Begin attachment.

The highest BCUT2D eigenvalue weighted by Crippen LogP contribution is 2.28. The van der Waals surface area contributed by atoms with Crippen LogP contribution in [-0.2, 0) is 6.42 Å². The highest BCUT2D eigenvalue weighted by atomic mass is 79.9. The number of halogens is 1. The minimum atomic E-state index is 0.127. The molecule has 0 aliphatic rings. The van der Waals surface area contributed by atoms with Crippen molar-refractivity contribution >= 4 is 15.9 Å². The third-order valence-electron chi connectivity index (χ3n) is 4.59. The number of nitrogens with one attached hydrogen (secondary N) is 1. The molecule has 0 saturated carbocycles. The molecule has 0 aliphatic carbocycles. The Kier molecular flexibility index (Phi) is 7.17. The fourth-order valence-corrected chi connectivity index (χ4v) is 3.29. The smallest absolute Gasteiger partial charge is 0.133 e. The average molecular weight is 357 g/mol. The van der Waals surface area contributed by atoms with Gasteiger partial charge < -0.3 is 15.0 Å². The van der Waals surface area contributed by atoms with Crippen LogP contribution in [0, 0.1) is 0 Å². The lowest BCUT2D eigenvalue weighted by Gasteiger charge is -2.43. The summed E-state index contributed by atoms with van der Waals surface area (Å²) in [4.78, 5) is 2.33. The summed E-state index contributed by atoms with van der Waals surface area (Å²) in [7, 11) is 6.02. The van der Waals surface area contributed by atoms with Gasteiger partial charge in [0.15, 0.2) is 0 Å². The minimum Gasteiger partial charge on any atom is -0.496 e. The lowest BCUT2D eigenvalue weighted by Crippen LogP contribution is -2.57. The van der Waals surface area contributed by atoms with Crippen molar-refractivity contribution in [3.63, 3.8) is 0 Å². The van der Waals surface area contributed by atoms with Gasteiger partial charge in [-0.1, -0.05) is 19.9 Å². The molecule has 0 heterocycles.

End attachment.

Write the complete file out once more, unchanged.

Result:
The highest BCUT2D eigenvalue weighted by Crippen LogP contribution is 2.28. The van der Waals surface area contributed by atoms with Crippen LogP contribution in [-0.2, 0) is 6.42 Å². The highest BCUT2D eigenvalue weighted by atomic mass is 79.9. The number of halogens is 1. The minimum atomic E-state index is 0.127. The molecule has 0 aliphatic rings. The van der Waals surface area contributed by atoms with Crippen molar-refractivity contribution >= 4 is 15.9 Å². The third-order valence-electron chi connectivity index (χ3n) is 4.59. The number of nitrogens with one attached hydrogen (secondary N) is 1. The molecule has 0 saturated carbocycles. The molecule has 0 aliphatic carbocycles. The Kier molecular flexibility index (Phi) is 7.17. The fourth-order valence-corrected chi connectivity index (χ4v) is 3.29. The smallest absolute Gasteiger partial charge is 0.133 e. The average molecular weight is 357 g/mol. The van der Waals surface area contributed by atoms with Gasteiger partial charge < -0.3 is 15.0 Å². The van der Waals surface area contributed by atoms with Crippen LogP contribution in [0, 0.1) is 0 Å². The lowest BCUT2D eigenvalue weighted by Gasteiger charge is -2.43. The summed E-state index contributed by atoms with van der Waals surface area (Å²) in [4.78, 5) is 2.33. The summed E-state index contributed by atoms with van der Waals surface area (Å²) in [7, 11) is 6.02. The van der Waals surface area contributed by atoms with Gasteiger partial charge in [0.15, 0.2) is 0 Å². The minimum Gasteiger partial charge on any atom is -0.496 e. The lowest BCUT2D eigenvalue weighted by Crippen LogP contribution is -2.57. The van der Waals surface area contributed by atoms with Crippen molar-refractivity contribution in [3.63, 3.8) is 0 Å². The van der Waals surface area contributed by atoms with Gasteiger partial charge in [-0.1, -0.05) is 19.9 Å². The molecule has 0 heterocycles.